Maintenance guide for cross-country skis with scales and skins

Maintenance guide for cross-country skis with scales and skins

Classic cross-country skis with scales and skins require special care to get the most out of them. Nothing complicated, don't worry, we'll explain!

Scale and sealskin cross-country skis belong to the category of classic cross-country skis, which also includes wax skis. 
Find out how to maintain them (or have them maintained) according to their specific characteristics in order to maintain good gliding and grip.

How to care for cross-country skis with scales and skins?

The advantage of scale and skin skis is that they are very easy to care for and don't need wax to hold on to on the way up. However, this does not mean that you are exempt from waxing the soles of your skis in the gliding area. Located under the ski, the sole is in fact made up of two zones:

➡️ the glide area: it is behind your heel and in front of your toes when you put your skis on, it is the smooth part of the sole
➡️ the grip zone: located in the centre of the sole, this is where the scales are located or where you place the skins depending on the type of ski.

1. Clean the base

Before waxing, clean the base of your skis to prepare it and eliminate the impurities accumulated during your outings. Brush it with a nylon brush in the direction of travel (from the front to the back of the ski). You can also use liquid wax remover to remove any dirt that remains embedded in the sole.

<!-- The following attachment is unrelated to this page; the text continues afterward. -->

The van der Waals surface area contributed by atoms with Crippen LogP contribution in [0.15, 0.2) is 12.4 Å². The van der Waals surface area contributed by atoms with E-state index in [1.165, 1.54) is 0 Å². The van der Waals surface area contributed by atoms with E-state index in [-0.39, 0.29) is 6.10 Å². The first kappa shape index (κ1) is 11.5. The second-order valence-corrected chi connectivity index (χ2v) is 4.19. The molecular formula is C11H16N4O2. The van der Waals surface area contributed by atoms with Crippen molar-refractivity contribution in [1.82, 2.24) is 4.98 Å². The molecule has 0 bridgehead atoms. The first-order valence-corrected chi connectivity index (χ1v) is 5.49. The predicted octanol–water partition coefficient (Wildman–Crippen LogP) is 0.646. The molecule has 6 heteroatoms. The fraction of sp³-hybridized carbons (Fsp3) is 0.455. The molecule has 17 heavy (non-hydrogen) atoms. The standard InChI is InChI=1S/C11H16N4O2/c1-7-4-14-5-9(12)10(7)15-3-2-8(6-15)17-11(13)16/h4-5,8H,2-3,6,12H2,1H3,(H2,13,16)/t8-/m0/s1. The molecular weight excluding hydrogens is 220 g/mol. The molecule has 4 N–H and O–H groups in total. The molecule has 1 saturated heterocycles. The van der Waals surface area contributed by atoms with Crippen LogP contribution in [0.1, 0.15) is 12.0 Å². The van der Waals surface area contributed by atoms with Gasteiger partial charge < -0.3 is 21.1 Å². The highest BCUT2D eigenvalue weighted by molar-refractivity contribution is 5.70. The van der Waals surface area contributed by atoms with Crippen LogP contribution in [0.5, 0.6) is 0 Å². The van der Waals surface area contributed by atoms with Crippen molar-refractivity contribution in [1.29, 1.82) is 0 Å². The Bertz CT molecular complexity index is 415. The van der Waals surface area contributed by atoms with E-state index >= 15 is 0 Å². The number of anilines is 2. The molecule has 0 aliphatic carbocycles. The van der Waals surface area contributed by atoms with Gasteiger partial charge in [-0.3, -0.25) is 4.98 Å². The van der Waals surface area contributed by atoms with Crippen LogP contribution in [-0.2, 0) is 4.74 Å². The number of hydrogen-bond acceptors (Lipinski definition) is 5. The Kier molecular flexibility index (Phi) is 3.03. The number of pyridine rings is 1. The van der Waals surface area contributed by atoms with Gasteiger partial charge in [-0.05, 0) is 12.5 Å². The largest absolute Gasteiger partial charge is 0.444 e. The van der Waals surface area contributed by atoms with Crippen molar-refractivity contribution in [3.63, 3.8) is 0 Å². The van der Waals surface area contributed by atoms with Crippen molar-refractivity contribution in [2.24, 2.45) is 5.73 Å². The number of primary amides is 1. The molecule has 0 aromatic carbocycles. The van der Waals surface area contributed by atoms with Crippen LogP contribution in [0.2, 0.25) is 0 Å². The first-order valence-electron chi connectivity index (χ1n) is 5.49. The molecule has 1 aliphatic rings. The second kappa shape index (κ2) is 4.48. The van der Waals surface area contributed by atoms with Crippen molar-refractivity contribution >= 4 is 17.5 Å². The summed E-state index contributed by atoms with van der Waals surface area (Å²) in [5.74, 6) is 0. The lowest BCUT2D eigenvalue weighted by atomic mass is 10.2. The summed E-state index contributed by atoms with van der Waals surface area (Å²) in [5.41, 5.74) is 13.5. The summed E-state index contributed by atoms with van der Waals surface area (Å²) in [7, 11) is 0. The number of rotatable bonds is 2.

Our maintenance tip: don't just clean the soles of your cross-country skis before waxing, do it after each outing! With a cloth, rub and dry your soles to prevent the skis from deforming due to moisture and rust.

2. Wax the glide zone

The glide zone is the part of the cross-country skis with scales and skins that deserves the greatest care. To maintain it, you have to wax it, i.e. apply a suitable product, wax. You can do it yourself with a little bit of equipment and by doing the right things. Unlike waxed cross-country skis, the grip zone does not need to be waxed on these two types of skis.

You need:

👉 a nylon brush
👉 a solid block of glide wax
👉 a waxing table
👉 a plastic scraper
👉 a waxing table (or a workbench)
👉 a vise
👉 a groove pencil.

You can also make an appointment in the workshop of a DECATHLON shop to have your skis waxed by our technicians.

How to maintain and wax skins

Once waxed, the maintenance of your cross-country skis with skins also involves the maintenance of the sealskins. After each outing, run a cloth over it to remove dirt and snow that has accumulated inside. To prevent the snow from sticking to the skins and to improve the glide, you can also apply a special wax to dry skins.

Are your skins worn out and no longer offer sufficient restraint for your ski trips? It’s time to replace them!
You will need:

- a heat gun (or hair dryer)
- a new pair of sealskins
- a clean cloth.

Let's go!

Remove the old skins from the base of the skis starting from the tip (front part of the ski) to the tail (back part). The skins can be removed more easily by heating them a little with a heat gun or hair dryer.

► Once the skins have been removed, clean the grip area of the sole with the cloth.

Place the new skins in the intended location on the soles.